Could 2014 be a year of promise?

Hattley, Matthew



Inside The Box: A Prisoner Tells His Tale by Matthew Hattley Shawangunk Journal Thursday, January 30, 2014 Could 2014 Be A Year Of Promise? After living in a dejected and detached environment for twenty-one plus years, I seem to ask myself the same question every year: when will the madness stop? The more I develop, the worse the situation appears, sometimes. For instance, when it comes to breaking rules and laws inside the walls, it seems that only prisoners are ever punished. As I get older it becomes more difficult to bite my tongue when I witness blatant unprofessional behavior from those hired by the state to oversee the NYS prison population. There's always that small group of rogue employees in every state agency who, basically, do and say whatever they please with absolutely no accountability. Because of the way things are organized, this is especially true in corrections. For reasons beyond me, this small group believes it's their duty to antagonize, belittle, degrade and constantly punish us for our crimes. This seems to be what they live for. Yet the moment any of us challenges them on this stuff, their first response is to exaggerate the situation and escort us in handcuffs to the Special Housing Unit (solitary confinement). Now, confinement in the SHU has been deemed unconstitutional when the term runs to more than 30 days for non-violent acts. But those administering these sanctions ignore this and hand out 60 or more days for something like a "dirty urine," or a sample indicating drug use. And unfortunately, this kind of thinking continues on to the Parole Board. The majority of parole commissioners also believe it's their job to add more years to our sentences by giving an additional two years before our next parole hearing. This practice specifically applies to VFOs (violent felony offenders), which by the way are the group with the lowest recidivism rate. Go figure! Ignoring court mandates, the commissioners simply do what they want and currently there's no penalty applied to them for this behavior. The Parole Board just won't consider such things as the way we change during a long sentence. They ignore achievements gained by prisoners, or reports on our ability to interact positively with staff and other prisoners. They also ignore family and community support and potential employment offers. The only thing that matters is the nature of our crimes. Of course, those will never change; and so they keep us incarcerated for as long as they possibly can, regardless of the expense to the taxpayer. Currently, the Parole Board grants parole to about 25 percent of the VCO's who appear before them, though 80 percent are actually eligible. Now, many in society at large would say that we are getting what we deserve for breaking the law. And yet every case is different, and the average citizen has no knowledge of crimes and the convictions, so that response can be seen as an easy recourse to "stereotypes." Regardless of what many believe, just about everyone has the potential to change for the better, especially after living in a cage for ten, twenty, or thirty years. After all, that's the reasoning behind these sentences and the entire corrections establishment. In 2013, the controversy regarding the Parole Board and its decision making was no only exposed, but opposed by former Parole Board commissioners and morally conscious politicians alike. Far too many prisoners are denied parole even though they are eligible, simply because the commissioners do not want to appear "soft on crime." No one wants to be held responsible for releasing a prisoner who might commit a new crime while on parole. I would say this ideology is unrealistic in today's world, especially with long sentence serving VFOs. Of course, I realize that emotion is a powerful force and that emotional concerns can overwhelm the facts and the law, but these decisions should not be subject to bias or malice; prisoners who have served their time deserve a fair hearing. Everyone requires something to look forward to -- not just broken promises and disappointment. Non-violent offenders receive all the benefits, even with the highest recidivism rates. When will those like myself be granted the opportunity to show that we've changed for the better? That's why genuine parole reform is necessary and it's in the state's best interest to pass the SAFE Parole Act. So... Will 2014 be a promising year for VFO prisoners, or will it just be a continuation of the unproductive years before it? I challenge those in power to finally take a stand for what's actually equitable, not just what appeals to emotions and maybe fills the campaign coffers. Hey, surprise me for a change! Matthew Hattley Woodbourne Correctional Facility Woodbourne, NY 12788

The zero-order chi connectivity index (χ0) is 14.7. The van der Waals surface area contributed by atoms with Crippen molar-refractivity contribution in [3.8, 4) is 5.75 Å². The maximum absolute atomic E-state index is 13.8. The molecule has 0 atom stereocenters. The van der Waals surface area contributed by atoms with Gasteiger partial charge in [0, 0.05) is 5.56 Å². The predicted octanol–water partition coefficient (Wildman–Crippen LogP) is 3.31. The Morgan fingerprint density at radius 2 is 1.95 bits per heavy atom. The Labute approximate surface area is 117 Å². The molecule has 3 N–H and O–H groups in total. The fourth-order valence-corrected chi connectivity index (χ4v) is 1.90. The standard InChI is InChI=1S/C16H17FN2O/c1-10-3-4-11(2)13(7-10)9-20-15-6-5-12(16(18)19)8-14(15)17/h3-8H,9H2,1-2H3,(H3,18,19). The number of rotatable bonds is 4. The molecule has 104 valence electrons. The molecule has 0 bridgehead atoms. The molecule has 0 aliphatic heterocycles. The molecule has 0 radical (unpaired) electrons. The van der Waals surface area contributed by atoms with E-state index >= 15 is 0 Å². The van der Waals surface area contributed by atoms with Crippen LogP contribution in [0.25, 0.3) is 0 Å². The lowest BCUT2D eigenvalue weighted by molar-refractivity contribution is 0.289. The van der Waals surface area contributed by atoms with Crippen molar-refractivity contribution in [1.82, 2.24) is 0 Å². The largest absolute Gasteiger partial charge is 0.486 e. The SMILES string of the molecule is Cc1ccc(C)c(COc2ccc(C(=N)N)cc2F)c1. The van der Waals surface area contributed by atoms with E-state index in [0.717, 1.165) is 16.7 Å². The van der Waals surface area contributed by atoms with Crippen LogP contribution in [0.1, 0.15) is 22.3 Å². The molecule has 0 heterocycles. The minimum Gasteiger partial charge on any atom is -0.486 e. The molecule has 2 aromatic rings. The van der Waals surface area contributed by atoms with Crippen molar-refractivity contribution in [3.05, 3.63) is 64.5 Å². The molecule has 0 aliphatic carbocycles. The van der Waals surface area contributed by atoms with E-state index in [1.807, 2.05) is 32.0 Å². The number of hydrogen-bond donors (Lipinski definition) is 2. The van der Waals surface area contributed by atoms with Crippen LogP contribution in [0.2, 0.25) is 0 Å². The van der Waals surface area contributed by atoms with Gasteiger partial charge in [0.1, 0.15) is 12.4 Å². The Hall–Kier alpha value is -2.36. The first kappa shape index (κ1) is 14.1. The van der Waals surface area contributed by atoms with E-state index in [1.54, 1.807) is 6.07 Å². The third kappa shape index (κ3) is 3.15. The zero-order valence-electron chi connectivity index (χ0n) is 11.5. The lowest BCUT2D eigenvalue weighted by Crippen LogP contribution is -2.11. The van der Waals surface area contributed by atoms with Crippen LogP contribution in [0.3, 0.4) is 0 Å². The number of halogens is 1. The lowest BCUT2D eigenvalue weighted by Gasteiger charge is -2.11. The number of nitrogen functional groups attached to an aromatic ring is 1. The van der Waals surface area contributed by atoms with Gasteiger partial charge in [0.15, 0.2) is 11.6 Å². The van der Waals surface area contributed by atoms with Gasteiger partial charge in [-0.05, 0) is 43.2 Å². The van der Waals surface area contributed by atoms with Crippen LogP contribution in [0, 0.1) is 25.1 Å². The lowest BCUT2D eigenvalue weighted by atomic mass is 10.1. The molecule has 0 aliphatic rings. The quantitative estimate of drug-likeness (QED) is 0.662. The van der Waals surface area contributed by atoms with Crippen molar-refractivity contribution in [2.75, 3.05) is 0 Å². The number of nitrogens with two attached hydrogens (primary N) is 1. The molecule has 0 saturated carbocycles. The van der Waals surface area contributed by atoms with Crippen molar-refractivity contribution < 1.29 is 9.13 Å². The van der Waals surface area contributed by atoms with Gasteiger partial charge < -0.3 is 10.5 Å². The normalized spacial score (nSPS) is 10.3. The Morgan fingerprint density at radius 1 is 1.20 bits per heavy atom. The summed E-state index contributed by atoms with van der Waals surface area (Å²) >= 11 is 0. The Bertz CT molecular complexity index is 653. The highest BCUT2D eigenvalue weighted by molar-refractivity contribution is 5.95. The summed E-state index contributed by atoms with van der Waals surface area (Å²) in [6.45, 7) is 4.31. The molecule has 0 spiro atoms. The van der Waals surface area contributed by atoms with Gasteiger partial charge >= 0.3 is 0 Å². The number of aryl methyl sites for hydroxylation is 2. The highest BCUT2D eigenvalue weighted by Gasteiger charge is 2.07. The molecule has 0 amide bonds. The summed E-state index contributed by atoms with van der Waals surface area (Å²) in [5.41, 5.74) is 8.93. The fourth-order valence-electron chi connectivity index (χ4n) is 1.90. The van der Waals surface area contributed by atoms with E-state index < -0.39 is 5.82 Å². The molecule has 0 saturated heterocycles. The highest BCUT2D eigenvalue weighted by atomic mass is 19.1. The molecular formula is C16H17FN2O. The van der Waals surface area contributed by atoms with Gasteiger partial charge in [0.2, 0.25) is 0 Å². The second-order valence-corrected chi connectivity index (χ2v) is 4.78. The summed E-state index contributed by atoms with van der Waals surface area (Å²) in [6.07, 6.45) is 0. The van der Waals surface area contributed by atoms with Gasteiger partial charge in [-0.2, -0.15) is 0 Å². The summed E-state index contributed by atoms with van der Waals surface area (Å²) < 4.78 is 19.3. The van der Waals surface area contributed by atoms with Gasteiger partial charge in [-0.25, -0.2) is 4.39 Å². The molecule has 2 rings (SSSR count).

Author: Hattley, Matthew

Author Location: New York

Date: January 30, 2014

Genre: Essay

Extent: 1 pages

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